Goal 3: Advance Translational Research

Spinal Cord Injury: hype, unmet promises, and misery which does not need to be

Research to "fix" spinal cord injury in humans, has been insanely hyped, rare in reality, and very disappointing in its clinical applicability to human patients.

 

After a parade of rat models, mouse models, cat models, dog models, African green monkey models, pig models, guinea pig models, hamster models, rabbit models, gerbil models, etc. one wonders whether most researchers or funders will ever have any interest in benefitting human patients.

 

Rarely, one hears of somebody getting FDA approval for human research on the safety (not effectiveness) of an approach, and one never hears about the results. The test is typically on one patient in China.

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Is this idea a Compelling Question (CQ) or Critical Challenge (CC)? : Critical Challenge (CC)

Details on the impact of addressing this CQ or CC :

So, how about we put a moratorium on FDA approval of all research related to a cure for spinal cord injury when done by any persons or organizations who have not published every single one of their past experiments in the time required, and for any research which involves other species than humans.

 

Also, how many different ways of creating stem-like cells do we need? Let's stop creating stem-like cells and start applying the ones we have to human patients.

 

How about spending the animal model money instead on improving the quality of life for people living with disabilities. Let us start with actually enforcing the ADA on all new enough buildings.

 

When we make technology for doctors to use, we consult doctors. When we make technology for teachers to use, we consult teachers. When we make technology for disabled people to use… we consult insurance companies, and medical professionals who are not and have never been disabled. We fail to apply the most basic usability testing to the tools which disabled people must use. For example, has any wheelchair designer tried to propel a manual wheelchair uphill on wet grass? How about across a cobblestone street? or down a normally bumpy sidewalk? Now imagine that your butt has atrophied and you are sitting on your hip bones. How painful would that be? Now remember that pressure sores resulting from this bad design can be fatal, and then tell me why we do not take this more seriously.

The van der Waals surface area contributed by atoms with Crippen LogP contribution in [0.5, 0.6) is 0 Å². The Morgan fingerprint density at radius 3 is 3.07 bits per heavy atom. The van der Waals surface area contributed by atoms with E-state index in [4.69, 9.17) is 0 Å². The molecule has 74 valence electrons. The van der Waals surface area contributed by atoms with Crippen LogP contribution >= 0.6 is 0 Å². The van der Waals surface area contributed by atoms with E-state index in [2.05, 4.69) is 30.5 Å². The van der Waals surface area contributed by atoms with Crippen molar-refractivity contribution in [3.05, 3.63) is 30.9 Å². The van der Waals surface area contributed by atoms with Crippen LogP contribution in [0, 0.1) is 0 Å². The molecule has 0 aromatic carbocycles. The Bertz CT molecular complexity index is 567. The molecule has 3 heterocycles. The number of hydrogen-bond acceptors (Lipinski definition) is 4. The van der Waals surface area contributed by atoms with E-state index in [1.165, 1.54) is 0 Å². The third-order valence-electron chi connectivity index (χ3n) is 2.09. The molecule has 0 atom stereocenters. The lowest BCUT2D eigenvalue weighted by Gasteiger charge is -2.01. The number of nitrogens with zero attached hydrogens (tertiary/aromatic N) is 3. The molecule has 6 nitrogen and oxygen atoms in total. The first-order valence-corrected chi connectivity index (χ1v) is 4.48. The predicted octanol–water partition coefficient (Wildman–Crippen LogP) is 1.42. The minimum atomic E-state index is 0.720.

Feasibility and challenges of addressing this CQ or CC :

The misery which does not need to be is not a new idea: http://badcripple.blogspot.com/2015/01/obsession-with-walking.html

 

Let's get the price of tools for disabled people down to the point where most patients can really afford them, or where the insurance can actually cover them. Let's get exoskeletons price-competitive with wheelchairs, for example, instead of using them to make soldiers able to carry heavier packs in war.

Name of idea submitter and other team members who worked on this idea : Mary-Anne Wolf (inspired by the Bad Cripple blog of William Peace and by the Wheelchair Driver website forum)

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Idea No. 633